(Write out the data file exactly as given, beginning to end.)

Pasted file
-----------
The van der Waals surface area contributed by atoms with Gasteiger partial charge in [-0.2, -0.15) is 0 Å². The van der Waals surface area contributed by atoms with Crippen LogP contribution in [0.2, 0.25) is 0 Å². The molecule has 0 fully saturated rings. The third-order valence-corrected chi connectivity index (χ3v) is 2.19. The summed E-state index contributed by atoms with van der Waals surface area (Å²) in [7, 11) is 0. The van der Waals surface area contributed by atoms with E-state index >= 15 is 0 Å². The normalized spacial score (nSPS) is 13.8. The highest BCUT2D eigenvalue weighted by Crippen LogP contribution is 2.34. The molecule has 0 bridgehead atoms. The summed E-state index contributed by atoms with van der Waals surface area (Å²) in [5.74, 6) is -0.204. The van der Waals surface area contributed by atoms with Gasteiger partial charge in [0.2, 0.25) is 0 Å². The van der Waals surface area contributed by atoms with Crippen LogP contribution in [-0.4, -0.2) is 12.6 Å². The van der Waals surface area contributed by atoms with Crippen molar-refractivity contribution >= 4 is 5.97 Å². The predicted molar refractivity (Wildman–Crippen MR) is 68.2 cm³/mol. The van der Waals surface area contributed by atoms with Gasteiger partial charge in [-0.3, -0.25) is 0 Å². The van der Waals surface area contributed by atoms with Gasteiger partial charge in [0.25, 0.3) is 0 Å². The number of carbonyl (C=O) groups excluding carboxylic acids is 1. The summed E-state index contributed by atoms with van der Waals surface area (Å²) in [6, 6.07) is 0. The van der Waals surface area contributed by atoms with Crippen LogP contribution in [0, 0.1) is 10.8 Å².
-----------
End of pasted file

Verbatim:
The van der Waals surface area contributed by atoms with Gasteiger partial charge in [-0.2, -0.15) is 0 Å². The van der Waals surface area contributed by atoms with Crippen LogP contribution in [0.2, 0.25) is 0 Å². The molecule has 0 fully saturated rings. The third-order valence-corrected chi connectivity index (χ3v) is 2.19. The summed E-state index contributed by atoms with van der Waals surface area (Å²) in [7, 11) is 0. The van der Waals surface area contributed by atoms with E-state index >= 15 is 0 Å². The normalized spacial score (nSPS) is 13.8. The highest BCUT2D eigenvalue weighted by Crippen LogP contribution is 2.34. The molecule has 0 bridgehead atoms. The summed E-state index contributed by atoms with van der Waals surface area (Å²) in [5.74, 6) is -0.204. The van der Waals surface area contributed by atoms with Gasteiger partial charge in [0.2, 0.25) is 0 Å². The van der Waals surface area contributed by atoms with Crippen LogP contribution in [-0.4, -0.2) is 12.6 Å². The van der Waals surface area contributed by atoms with Crippen molar-refractivity contribution >= 4 is 5.97 Å². The predicted molar refractivity (Wildman–Crippen MR) is 68.2 cm³/mol. The van der Waals surface area contributed by atoms with Gasteiger partial charge in [-0.3, -0.25) is 0 Å². The van der Waals surface area contributed by atoms with Gasteiger partial charge in [0.25, 0.3) is 0 Å². The number of carbonyl (C=O) groups excluding carboxylic acids is 1. The summed E-state index contributed by atoms with van der Waals surface area (Å²) in [6, 6.07) is 0. The van der Waals surface area contributed by atoms with Crippen LogP contribution in [0, 0.1) is 10.8 Å².